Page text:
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    Differences in career paths and attributes of pharmacists completing a community pharmacy residency program (CPRP)
    (University of Minnesota, College of Pharmacy, 2014) Ulbrich, Timothy R.; Adams, Alex; Bright, David R.; Sullivan, Donald L.; Schnur, Evan; Bess, D. Todd; Owen, James; Bradley-Baker, Lynette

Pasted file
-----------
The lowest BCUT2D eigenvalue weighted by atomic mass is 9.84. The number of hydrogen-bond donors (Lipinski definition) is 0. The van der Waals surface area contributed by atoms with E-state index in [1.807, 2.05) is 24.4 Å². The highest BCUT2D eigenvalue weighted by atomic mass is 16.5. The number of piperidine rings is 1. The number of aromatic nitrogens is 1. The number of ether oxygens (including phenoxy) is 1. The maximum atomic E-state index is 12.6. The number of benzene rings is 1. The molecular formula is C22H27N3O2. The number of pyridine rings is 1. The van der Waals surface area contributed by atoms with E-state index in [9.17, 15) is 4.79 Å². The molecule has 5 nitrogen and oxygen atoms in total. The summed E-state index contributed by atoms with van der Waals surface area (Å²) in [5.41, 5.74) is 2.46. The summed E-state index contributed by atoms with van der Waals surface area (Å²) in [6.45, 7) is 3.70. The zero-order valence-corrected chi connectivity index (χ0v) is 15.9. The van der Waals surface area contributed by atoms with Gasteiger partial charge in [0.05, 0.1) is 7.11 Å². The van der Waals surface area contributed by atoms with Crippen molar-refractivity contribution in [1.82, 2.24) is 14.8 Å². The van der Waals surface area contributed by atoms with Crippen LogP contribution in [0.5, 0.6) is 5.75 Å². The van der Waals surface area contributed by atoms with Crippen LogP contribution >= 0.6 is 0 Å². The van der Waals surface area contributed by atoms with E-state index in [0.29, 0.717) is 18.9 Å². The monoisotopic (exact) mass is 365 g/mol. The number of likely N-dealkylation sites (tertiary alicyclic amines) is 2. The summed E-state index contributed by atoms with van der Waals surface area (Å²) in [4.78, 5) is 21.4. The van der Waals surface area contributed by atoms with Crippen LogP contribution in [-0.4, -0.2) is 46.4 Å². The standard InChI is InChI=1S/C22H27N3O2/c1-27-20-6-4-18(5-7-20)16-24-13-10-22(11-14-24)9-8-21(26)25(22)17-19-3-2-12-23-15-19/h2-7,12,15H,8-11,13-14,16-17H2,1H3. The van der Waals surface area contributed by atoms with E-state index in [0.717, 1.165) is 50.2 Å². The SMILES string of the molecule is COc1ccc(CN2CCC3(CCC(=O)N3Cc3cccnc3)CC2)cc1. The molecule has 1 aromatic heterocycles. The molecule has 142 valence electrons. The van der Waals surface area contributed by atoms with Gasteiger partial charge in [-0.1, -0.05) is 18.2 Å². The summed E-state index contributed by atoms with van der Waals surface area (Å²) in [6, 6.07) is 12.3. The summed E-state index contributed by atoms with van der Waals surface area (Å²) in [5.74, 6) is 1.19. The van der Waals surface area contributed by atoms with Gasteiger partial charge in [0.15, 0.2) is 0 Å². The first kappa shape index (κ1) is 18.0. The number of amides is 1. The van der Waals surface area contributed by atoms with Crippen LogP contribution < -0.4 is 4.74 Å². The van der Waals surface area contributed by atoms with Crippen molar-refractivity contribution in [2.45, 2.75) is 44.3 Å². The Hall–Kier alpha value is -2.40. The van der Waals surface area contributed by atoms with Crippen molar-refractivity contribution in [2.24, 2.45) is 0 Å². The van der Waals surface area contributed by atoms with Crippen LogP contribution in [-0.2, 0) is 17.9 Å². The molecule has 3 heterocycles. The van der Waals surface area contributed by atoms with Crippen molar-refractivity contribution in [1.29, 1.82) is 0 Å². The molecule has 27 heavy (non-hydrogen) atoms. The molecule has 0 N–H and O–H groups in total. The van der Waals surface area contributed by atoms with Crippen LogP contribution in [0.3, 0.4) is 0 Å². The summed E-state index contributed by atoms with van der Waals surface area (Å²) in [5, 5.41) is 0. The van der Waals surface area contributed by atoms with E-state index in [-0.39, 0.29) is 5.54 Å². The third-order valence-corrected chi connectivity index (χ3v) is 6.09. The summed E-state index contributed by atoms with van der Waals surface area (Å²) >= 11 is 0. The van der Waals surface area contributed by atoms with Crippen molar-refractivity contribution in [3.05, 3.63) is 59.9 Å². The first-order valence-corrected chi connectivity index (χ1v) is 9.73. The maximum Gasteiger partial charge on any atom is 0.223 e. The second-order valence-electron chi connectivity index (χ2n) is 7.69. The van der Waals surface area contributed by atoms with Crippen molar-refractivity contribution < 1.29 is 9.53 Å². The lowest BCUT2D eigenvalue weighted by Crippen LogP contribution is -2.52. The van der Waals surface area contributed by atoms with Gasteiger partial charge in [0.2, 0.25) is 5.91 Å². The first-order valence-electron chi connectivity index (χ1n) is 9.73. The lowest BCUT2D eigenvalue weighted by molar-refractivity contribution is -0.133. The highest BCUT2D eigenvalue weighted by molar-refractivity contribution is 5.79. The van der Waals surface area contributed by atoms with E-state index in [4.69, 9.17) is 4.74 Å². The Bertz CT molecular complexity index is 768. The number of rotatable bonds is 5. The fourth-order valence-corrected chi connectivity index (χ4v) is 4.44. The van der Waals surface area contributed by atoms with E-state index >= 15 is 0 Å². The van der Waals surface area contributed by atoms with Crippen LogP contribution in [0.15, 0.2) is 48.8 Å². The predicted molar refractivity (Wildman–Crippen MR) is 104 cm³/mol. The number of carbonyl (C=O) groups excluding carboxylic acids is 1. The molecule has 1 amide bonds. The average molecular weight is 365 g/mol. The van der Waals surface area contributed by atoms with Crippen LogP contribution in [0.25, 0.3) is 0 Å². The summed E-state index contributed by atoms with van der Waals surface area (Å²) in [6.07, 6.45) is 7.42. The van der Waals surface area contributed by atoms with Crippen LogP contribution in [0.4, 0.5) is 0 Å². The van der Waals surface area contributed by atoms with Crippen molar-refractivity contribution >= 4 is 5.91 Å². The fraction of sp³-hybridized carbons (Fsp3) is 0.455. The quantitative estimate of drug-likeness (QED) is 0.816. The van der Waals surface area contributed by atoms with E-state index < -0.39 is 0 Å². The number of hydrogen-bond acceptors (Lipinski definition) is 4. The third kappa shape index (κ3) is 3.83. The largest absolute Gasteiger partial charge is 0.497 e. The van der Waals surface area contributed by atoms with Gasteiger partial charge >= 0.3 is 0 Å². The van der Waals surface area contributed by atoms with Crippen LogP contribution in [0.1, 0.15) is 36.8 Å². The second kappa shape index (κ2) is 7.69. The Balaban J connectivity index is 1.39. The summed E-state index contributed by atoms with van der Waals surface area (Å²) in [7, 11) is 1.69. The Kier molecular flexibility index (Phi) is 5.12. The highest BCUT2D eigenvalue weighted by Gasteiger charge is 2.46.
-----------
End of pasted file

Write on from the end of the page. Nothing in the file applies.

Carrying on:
Objective: To determine any differences in career paths and career attributes of pharmacists who have completed a PGY1 community pharmacy residency program (CPRP) as compared to those that have not completed a PGY1 CPRP. Methods: A web-based survey evaluating various aspects of community pharmacists’ careers was distributed to 274 CPRP graduates in addition to a random sample of 7,376 community pharmacists. The survey contained 32 questions evaluating various career attributes. Questions that assessed level of agreement were on a 6-point Likert-type Scale (1=strongly disagree; 6=strongly agree). Results: A total of 353 participants completed the survey, with 224 indicating that they had not completed a CPRP. Pharmacists who completed a CPRP responded that they spend significantly more time on patient care services, teaching, and research, and spend less time dispensing medications compared to those that have not completed a CPRP. Compared to those that did not complete a CPRP, CPRP graduates were less likely to agree that current level of workload negatively impacts job performance, motivation to work, job satisfaction, mental/emotional health, and physical health. Conclusion: Pharmacists completing a CPRP noted significant differences in their current employment and job responsibilities. Additional expansion and education regarding the importance of CPRPs should be considered.